5 MARCH 1921, Page 18


" HERO, buffoon, half demon and half dirt," as Lord Byron called him, Suvorof has been a national hero for Russians and an enigma to Western Europe. Mr. Lyon Blease's new life of him is an highly entertaining book, which, while doing full justice to Suvorof's military achievements, illustrates his eccentricity with many of the picturesque anecdotes that are popular with his countrymen. The author says that he wrote the book in Russia, where he served with a hospital during the war, and that he depended mainly on Russian authorities. If he is inclined to overrate Suvorofs generalship he has, at any rate, produced a fresh and lively picture of the odd little man of genius who could make Russian peasants fight well, who defeated the Turks and the Poles again and again, and who, during Napoleon's absence in Egypt in 1799, drove the dreaded French Republican armies out of Northern Italy. Alexander Suvorof came of a Swedish family long settled in Russia. His father had the rare distinction of being praised by Catherine the Second for his " incorruptible honesty." Alexander Suvorof, who was born in 1730 and entered the Guards as a private in 1745, shared his father's virtue which, then as now, was seldom practised by Russians. He served in the Seven Years' War and was on the staff of Fermor at Kunersdorf, where he saw how an incompetent general could throw away the fruits of a complete victory. He studied military history and, when he received the command of a regiment, he began to train his men in his own way, insisting on offensive tactics and relentless activity in the field. He first made a name for himself in the Polish War of 1771-2, routing the Poles under Dumouriez at Landskron. In the Turkish War that ended in 1774 he gained several whirlwind victories over greatly superior Turkish forces on the Danube. In the second war of 1787-1791 he won further distinction in the Crimea and Moldavia. In 1789 Suvorof and the Prince of Coburg routed two Turkish armies of three or four times their strength at Fokshani and at the Rnimnik. The Grand Vizier himself commanded the Turks on the Ruimnik, and lost his camp, his artillery, and all but a remnant of his host of 90,000 men. In the winter of 1790 Suvorof finished the cam- paign by storming Izmail on the Danube, one of the most astonishing feats of arms in the history of war. With 25,000 men he captured a powerful fortress held by 36,000 Turks after only nine days of preparation. The feat was darkened by the horrors that followed the assault, for the Russians gave no quarter either to the garrison or to the townsfolk. Only • suvorof. By W. Lyon Bleu*. With an Introduction by Idalor-General Sir C. B. Caftan. rower': Constable. [Us. net.] a few thousand men who held out in detached forte were spared. Suvorof s reputation as a relentless victor was con- firmed when in 1794 he destroyed the Polish armies that had made a. last effort to save the liberties of Poland, and massacred troops and civilians alike at the storm of Frage, which ended the war. The author says that Suvorof had ordered the women and children to be spared, but it is clear that he did not try to restrain his savage troops, nor did he blame them for what they had done.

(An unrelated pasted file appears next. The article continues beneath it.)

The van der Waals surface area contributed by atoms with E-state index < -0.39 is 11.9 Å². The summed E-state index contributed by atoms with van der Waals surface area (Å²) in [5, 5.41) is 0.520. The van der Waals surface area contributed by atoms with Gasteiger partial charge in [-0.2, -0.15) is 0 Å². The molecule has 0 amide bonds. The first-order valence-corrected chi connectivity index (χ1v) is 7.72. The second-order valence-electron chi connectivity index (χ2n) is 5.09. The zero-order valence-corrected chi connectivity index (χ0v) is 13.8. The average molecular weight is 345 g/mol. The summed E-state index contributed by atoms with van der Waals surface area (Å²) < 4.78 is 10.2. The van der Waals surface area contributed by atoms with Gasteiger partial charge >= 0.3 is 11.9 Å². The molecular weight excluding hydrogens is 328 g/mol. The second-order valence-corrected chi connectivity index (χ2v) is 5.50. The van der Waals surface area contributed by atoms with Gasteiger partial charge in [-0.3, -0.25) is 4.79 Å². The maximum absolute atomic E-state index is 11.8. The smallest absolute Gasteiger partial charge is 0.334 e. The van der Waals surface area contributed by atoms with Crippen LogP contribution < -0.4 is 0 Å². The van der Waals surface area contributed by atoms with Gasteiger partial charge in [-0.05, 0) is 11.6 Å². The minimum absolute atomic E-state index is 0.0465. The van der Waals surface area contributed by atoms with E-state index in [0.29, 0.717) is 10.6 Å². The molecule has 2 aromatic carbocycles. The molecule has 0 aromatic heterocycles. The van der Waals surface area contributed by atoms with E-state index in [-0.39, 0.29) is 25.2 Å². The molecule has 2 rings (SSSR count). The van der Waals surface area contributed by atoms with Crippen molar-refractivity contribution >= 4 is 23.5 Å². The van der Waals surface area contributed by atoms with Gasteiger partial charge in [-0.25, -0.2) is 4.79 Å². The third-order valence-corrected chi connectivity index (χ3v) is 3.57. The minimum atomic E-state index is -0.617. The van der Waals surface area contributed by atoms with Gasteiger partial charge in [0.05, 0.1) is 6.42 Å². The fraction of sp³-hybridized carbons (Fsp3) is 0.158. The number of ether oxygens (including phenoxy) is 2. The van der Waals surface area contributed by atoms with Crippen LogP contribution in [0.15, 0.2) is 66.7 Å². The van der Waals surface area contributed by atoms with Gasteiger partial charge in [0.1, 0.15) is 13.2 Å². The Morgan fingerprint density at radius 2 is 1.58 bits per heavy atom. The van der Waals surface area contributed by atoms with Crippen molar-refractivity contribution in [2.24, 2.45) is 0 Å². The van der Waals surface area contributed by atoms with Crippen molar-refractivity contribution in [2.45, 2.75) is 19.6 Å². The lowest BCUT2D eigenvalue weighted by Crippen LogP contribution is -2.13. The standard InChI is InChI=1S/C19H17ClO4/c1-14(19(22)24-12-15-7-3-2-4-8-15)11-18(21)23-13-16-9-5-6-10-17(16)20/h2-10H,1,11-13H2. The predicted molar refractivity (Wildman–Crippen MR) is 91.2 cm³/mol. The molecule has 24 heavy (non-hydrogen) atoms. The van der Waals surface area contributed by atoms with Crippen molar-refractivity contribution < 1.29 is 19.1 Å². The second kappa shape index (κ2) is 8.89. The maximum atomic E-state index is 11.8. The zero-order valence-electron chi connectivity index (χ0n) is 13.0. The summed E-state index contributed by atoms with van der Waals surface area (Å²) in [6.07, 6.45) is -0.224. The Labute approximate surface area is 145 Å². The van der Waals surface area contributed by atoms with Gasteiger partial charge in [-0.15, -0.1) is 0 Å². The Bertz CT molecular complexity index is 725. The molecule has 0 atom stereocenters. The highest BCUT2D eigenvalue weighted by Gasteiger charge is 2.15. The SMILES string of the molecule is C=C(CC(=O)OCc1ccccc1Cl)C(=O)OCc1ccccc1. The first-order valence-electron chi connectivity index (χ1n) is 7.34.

No Russian commander except Peter the Great had ever got so much out of his troops as Suvorof did. He walleyed his purpose by living among his men and posing as a rough and uncouth peasant. For example, when ,he was commanding an expedition in 1774 :—